The term 'Loan-to-Value-Ratio (LTV)' is included in the Real Estate edition of the Herold Financial Dictionary, which you can get from Amazon in Ebook or Paperback edition.
The Loan to Value Ratio is commonly known by its acronym LTV. This loan to value ratio states the total value of the first mortgage against the full real estate property’s appraised value. The formula for figuring this ratio is simply the amount of the loan divided by the property value. It is expressed as a percent. So if a borrower is seeking $180,000 with which to buy a $200,000 house, then the Loan to Value Ratio is ninety percent.
The loan to value ratio proves to be among the most critical risk factors that lenders consider when they are deciding whether to qualify borrowers for a mortgage loan on a house. The dangers of a default occurring most influence the loan officers in their lending decisions. The chances of an institution having to take a hit in a foreclosure procedure only goes up as the dollar amount of the property equity goes down. Because of this, as the Loan to Value ratio goes up, the qualification tests for many mortgage programs get significantly stricter. Some lenders will insist on a borrower who comes with a high loan to value ratio on the property in question to purchase mortgage insurance. This safe guards the lender from any default realized by the borrower, but it also raises the mortgage’s total costs.
Property values used in the loan to value ratio are generally set by appraisers. Still, the most accurate value of a piece of real estate is undoubtedly that determined when a willing seller and willing buyer come together to agree on a sale. Usually, banks decide to go with the lower number when they are offered choices of a purchase price that is fairly recent or an appraisal value. Recent sales are commonly deemed to be those that happened from a year to two years ago, although every bank makes its own rules in this regard.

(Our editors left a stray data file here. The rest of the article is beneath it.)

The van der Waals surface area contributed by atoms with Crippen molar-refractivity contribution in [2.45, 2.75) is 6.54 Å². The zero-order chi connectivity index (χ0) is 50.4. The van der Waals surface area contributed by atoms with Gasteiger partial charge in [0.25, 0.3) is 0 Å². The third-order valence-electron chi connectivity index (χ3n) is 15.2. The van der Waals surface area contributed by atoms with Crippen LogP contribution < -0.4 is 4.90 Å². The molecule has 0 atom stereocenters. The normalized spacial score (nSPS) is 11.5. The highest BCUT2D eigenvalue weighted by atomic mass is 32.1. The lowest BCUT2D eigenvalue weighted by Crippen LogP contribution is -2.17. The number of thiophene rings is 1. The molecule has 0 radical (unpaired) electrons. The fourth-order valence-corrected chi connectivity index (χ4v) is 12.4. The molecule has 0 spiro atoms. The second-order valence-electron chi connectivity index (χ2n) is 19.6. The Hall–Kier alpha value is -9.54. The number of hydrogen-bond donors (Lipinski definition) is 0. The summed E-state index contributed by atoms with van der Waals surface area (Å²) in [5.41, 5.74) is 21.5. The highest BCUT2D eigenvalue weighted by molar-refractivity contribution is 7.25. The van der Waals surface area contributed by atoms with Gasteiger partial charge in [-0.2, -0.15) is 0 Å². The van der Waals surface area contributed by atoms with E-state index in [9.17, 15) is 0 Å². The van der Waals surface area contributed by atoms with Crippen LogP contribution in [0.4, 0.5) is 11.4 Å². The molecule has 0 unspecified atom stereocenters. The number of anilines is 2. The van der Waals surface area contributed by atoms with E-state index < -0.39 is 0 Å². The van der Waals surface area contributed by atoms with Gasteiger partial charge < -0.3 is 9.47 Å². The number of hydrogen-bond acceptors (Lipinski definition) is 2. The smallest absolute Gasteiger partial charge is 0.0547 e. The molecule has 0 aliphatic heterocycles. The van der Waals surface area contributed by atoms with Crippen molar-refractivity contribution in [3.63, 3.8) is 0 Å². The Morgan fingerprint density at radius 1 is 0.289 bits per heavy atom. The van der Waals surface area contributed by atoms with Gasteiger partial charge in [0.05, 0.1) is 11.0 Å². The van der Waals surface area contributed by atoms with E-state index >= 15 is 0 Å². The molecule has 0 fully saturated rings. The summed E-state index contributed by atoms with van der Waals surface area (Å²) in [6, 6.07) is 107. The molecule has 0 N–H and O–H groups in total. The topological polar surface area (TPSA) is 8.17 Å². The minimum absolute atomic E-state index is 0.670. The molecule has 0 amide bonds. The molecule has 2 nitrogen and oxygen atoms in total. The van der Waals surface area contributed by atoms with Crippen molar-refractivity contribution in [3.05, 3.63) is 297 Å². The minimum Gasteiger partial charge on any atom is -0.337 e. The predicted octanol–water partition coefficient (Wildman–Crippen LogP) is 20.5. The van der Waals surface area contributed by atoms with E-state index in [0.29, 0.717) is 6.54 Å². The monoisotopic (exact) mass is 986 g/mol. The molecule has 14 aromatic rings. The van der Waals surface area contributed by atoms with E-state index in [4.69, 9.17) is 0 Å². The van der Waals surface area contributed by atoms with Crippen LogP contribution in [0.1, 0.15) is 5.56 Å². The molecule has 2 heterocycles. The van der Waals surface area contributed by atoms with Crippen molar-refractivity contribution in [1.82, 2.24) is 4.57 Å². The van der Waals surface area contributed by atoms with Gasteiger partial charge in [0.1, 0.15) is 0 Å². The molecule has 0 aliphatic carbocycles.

When a borrower selects a property that he or she will purchase with a lower loan to value ratio that is less than eighty percent, lower interest rates can many times be obtained by borrowers who are low risk. Higher risk borrowers will also be considered in such a scenario, meaning those who have prior histories of late payments on mortgages, who have lower credit scores, who have high loan requirements or higher debt to income ratios, and who have neither sufficient cash reserves nor requested income documentation. Generally, higher loan to value ratios are only permitted for those borrowers who have a reliable mortgage payment history and who possess greater credit scores. Only those buyers with the greatest credit worthiness are considered for one hundred percent financing that translates to a one hundred percent loan to value ratio.
Loans that are made to the standards of lending giants Freddie Mac and Fannie Mae and their guidelines can not have loan to value ratios that exceed or are equal to eighty percent. Any loans higher than this percentage of eighty percent must come with attached private mortgage insurance. The private mortgage insurance premiums simply go on top of the existing mortgage principal and interest payments.